Israel Builds New Desalination Plant, But Palestinians Are Still Denied an Adequate Water Supply
A new desalination facility has come up here on Israel's Mediterranean seashore, to soothe Israel's chronic fresh water shortage. An elaborate network of pipes beneath the beach reaches westward far into the sea. Eastward, it links up with the national water system.
Just inaugurated, the plant, one of the largest in the world, turns seawater into drinking water.
"The new plant definitely makes our slender reserves more secure," says Abraham Tenne, head of the Desalination Department at the Israeli National Water Authority.
The current Israeli push to turn sea to fresh water started 10 years ago during a prolonged drought. After years of continuing poor rainfall, and a boom in water consumption matching a growing population of 7.5 million, the Sea of Galilee, Israel's only major fresh water lake, reached record dangerously low levels.
"The first benefactor will be the Sea of Galilee," Tenne told IPS.
During the long hot summer, the Jordan River which flows out of the southern tip of the lake, slows to a trickle. A report released this month by Friends of the Earth (FoE) Middle East expressed concern for the very future of the Biblical river.
The Hadera plant provides 127 million cubic metres per year. That is enough to supply potable water for more than a million Israelis.
The facility boosts two existing plants further south down the coast, one at Ashkelon only 10 kilometres from water-thirsty Gaza.
The plant is the third of five large facilities that will soon dot the Israeli coastline. By 2014, officials predict the five plants will together provide two- thirds of the country's drinking water. Annual household demand is currently around 750m cubic metres.
The new plant cost 425 million dollars. The money was raised from a consortium of international banks, including the European Investment Bank.
In parallel, Israel has earmarked more than 500 million dollars to connect the string of coastal plants to the national water system. That requires re-routing the National Water Carrier that has sustained Israel for 50 years with water funneled from the Sea of Galilee.
It all sounds fine. But the desalination boom is not without controversy.
Environmentalists fear Israel's short coastline can ill afford to take the brunt of so many desalination plants.
Rivi Friedman, a FoE activist, is concerned about the impact on ocean life. "There needs be much more research into the effects of byproducts of desalination, iron and nutrients that are released into the sea. The desalination drive should be just one part of the solution, along with conservation."
Tenne counters that the process of reverse osmosis technology which is used by the Hadera plant (the world's largest using such technology) "does not involve heating the sea water, detrimental to the environment, as other larger plants do."
Bigger desalination plants can be found in Saudi Arabia, but they employ a thermal-based technology.
"Reverse osmosis actually requires less energy and is thus friendlier to the environment," stresses Avshalom Felber, the CEO of IDE Technology which built the plant. "The more desalination we do, the less we need to exhaust our natural fresh water resources. That allows them to get back to their natural state."
Uzi Landau, Israel's National Infrastructure Minister, says that "with the development of new desalination techniques, it's become easier to look to the sea for solutions to our water problems."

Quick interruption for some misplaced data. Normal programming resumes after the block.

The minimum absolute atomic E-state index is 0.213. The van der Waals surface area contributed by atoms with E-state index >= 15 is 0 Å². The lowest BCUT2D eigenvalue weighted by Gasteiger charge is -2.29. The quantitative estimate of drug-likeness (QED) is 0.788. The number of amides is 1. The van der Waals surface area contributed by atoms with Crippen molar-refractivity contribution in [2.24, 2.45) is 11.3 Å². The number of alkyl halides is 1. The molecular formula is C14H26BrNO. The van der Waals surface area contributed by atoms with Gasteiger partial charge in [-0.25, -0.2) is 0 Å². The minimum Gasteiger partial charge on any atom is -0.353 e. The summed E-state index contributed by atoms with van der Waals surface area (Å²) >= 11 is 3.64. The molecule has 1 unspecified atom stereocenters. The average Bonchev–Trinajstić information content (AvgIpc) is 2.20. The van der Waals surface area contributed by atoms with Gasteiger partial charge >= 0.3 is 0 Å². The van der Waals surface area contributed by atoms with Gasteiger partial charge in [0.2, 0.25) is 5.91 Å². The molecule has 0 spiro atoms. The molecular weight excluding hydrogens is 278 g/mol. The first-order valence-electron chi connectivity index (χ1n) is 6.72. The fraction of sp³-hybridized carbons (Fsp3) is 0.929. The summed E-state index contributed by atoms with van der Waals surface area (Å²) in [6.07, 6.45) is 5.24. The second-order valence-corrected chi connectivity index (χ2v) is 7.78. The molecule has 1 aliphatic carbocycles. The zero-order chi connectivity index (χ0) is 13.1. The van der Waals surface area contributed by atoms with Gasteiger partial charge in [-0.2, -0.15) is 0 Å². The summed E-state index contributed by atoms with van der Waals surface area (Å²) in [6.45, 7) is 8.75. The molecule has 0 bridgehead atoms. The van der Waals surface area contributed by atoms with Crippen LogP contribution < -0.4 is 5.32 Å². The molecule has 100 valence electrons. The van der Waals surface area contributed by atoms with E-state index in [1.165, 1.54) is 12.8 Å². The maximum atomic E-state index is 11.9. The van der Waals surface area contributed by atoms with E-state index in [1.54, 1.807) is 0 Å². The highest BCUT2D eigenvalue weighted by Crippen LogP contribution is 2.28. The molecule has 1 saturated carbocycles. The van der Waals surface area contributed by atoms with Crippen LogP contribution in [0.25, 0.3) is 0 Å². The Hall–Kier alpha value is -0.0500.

Such enthusiasm for desalination dilutes one of the unresolved core issues of the conflict. For decades, Israel and its Arab neighbours, especially the Palestinians, have fought over water rights. Water continues to loom large over all peace efforts. It's known to be on the table of the recently begun Israeli-Palestinian 'proximity' talks.
Apart from the Sea of Galilee, Israel's only other major water source is two aquifers, one on the coastal plain, and one beneath the ridge of eastern hills that lie primarily in the occupied West Bank. The Palestinians protest that Israel's asserting of total control over the mountain aquifer is illegal.
Israeli Environment Minister Gilad Erdan retorts, "According to international law, water which naturally flows down from the West Bank aquifer into Israel's coastal plain belongs to us."
The Israeli government has recently re-confirmed its intention to allocate a stretch of land in the Hadera area for a separate desalination plant that would be dedicated to the needs of the future Palestinian state. This follows the recommendation of the U.S.-Israeli-Palestinian Joint Committee on Water.
But, says Dr. Shaddad Alattili, chairman of the Palestine Water Authority, "that would require us to purchase water at a high cost -- whereas, in fact, the water in our soil belongs at least partially to us, but remains inaccessible.
"We will not explore alternative water sources before we're given back our rights to the Jordan River and to the aquifer," stressed Alattili, who was recently appointed to lead the Palestinian negotiating team on water.
Israeli experts agree that the Palestinians are being seriously shortchanged. "We would like to fulfill their needs, and we're doing our best to promote a solution," says Felber, "But it's a political issue and out of our hands. Current Israeli water planning simply does not make allowance for the needs of the Palestinian territories."
In the past, whenever peace talks reached a bitter dead end, the legendary Palestinian leader Yasser Arafat used to say, "Let the Israelis drink the sea of Gaza."
Now, essentially that's what they're doing -- leaving their Palestinian neighbours, however, still empty cup in hand